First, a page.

Headline: “How I used math to conquer my cancer” by Michael Kaplan.
Gist: fellow named Reitzen, 45, discovered he had kidney cancer.
“The doctor came up to my house and had fantastic bedside manner,” says Reitzen, now 57. “He told me that the tumor was larger than the kidney itself, which would necessitate removing my kidney and the lymph nodes around it.”
But Reitzen didn’t want a body part removed — unless data showed it to be absolutely necessary — so he sought a second opinion.
So Reitzen used “data mining”, i.e. he conducted a search of the Internet, to find the kind of surgeon he wanted. He found two. One “thought that it would be better for me not to lose [the kidney] because I had high blood pressure…He had no bedside manner, but I liked his opinion of there being a 70 percent chance that I would not be left with just one kidney.”
The cancer was duly hacked out. “But the oncologist/hematologist who gave him the original diagnosis suggested chemotherapy to avoid a recurrence.”
Using decision-theory math, Reitzen took into account the likelihood of surviving with and without chemo. With the chemo, there was an average life expectancy of 8.1 years; without it, he would be looking at 7 years.
But taking chemo’s side effects into account, his quality of life would be only 70 percent, which he based on information from health-related quality-of-life studies on chemotherapy patients. Without the chemo, he would have no side effects and 100 percent quality of life. After doing the math, quality-adjusted life years came to 5.7 with chemo and 7 without.
“Would you want to exchange a 15 percent life-expectancy increase for a 30 percent drop in quality of life?” he asks.
Quality-adjusted life years? Yet another attempt to quantify the unquantifiable. Wikiwik’s dry statement puts it best: “To be dead is associated with 0 QALYs, and in some circumstances it is possible to accrue negative QALYs to reflect health states deemed ‘worse than dead’.”
Reitzen’s calculation is simple: 8.1 years of “expected” life left under chemo times 70% (0.70) of “worthy living” equals 5.7 QALY. And 7 years “expected” life without chemo times 100% (1) of full life equals 7 QALY. Since 7 is greater than 5.7, the calculation says to pick no chemo.
Which was his choice: no chemo. “Ten years later, Reitzen is cancer-free, with two functioning kidneys, and did not have to endure the misery of chemotherapy. The treatment that he was initially offered has been deemed ineffective for kidney cancer.”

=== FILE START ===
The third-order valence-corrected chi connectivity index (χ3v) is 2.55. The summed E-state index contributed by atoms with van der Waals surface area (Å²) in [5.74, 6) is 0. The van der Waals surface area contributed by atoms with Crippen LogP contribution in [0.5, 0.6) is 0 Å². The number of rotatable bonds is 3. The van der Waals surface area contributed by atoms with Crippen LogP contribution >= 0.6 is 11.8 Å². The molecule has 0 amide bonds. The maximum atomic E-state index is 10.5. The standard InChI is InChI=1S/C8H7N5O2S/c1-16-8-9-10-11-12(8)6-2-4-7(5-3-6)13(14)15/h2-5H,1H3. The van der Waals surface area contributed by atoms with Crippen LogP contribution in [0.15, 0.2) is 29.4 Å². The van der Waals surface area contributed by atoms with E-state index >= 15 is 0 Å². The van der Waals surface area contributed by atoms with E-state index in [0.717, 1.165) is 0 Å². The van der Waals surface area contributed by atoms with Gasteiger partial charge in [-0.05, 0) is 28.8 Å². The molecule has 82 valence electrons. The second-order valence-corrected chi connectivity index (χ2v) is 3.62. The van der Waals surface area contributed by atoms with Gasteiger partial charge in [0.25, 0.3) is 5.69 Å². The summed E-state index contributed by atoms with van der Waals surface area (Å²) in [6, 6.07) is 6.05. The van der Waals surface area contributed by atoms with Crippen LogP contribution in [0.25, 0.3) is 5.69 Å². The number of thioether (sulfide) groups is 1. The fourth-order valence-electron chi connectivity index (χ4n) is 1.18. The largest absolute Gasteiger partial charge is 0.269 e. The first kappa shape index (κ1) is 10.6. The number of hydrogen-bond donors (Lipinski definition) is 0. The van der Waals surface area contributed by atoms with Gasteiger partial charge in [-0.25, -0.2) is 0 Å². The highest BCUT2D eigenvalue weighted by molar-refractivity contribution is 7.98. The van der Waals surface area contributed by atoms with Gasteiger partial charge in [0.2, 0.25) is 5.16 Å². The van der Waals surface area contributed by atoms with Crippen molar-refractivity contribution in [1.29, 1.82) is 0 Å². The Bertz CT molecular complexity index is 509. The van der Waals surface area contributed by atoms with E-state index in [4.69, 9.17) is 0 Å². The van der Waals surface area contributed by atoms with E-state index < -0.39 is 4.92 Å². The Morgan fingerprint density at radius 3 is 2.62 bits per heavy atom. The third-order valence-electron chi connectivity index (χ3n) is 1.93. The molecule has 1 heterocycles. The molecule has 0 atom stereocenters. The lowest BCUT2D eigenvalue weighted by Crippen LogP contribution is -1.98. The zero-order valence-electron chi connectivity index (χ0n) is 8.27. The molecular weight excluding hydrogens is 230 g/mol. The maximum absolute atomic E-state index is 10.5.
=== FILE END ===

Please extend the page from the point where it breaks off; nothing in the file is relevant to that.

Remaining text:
To which we say, God bless him. But do note, and do pause, at the statement The treatment that he was initially offered has been deemed ineffective for kidney cancer. And then recall that the “expected” 8 years he was to live with that now-deemed-ineffective treatment was calculated on the belief (or assumption) that the treatment was effective. All probability is conditional.
While Reitzen routinely makes critical investment decisions with the guidance of math, and found comfort in his cancer-by-the-numbers strategy, doctors don’t think his approach to treatment should be relegated only to statistics-loving professionals.
To which we say capital-A-men. A doctor’s “loss” and “gain” are different, and sometimes far different, than a patient’s. The internal “calculations” the doctor uses to recommend a specific treatment might be best in his mind and for him, but not for the patient. Only the patient can decide what a “worthy” life is.
Now the real problem is only partially the attempt to quantify the unquantifiable. A life’s worth cannot be put to a number, and doing so can only be the crudest of approximations. Collapsing a life’s worth to a single number necessarily strips away vast amounts of information. And that means bad decisions can be made.
The second difficulty is, even is all can be quantified, all should be quantified in its fullness. When it was believed (by at least that one doc) that chemo would work, this doc’s calculation said patients would live an “expected” 8 years. That number is found by multiplying the probability (conditional, as all these probabilities are, on the doc’s belief in the treatment) a patient would live one year by 1, the probability the patient would live 2 years times 2, and so on, the result being a weighted average.
Collapsing these probabilities to one “expected” number again strips away information. The whole swath should be presented to the patient—not necessarily at the finest levels. Do we really need information per year 10, 20 years out?
Well, you get the idea. What is most crucial to grasp is not all this numeric mumbo jumbo, but that not accepting harsh treatment is an solid option. Though it cannot be quantified, a shorter life without the brutal suffering caused by a treatment can be much better than one with it. Especially when it is, as it always should be, recalled that All men are mortal, etc.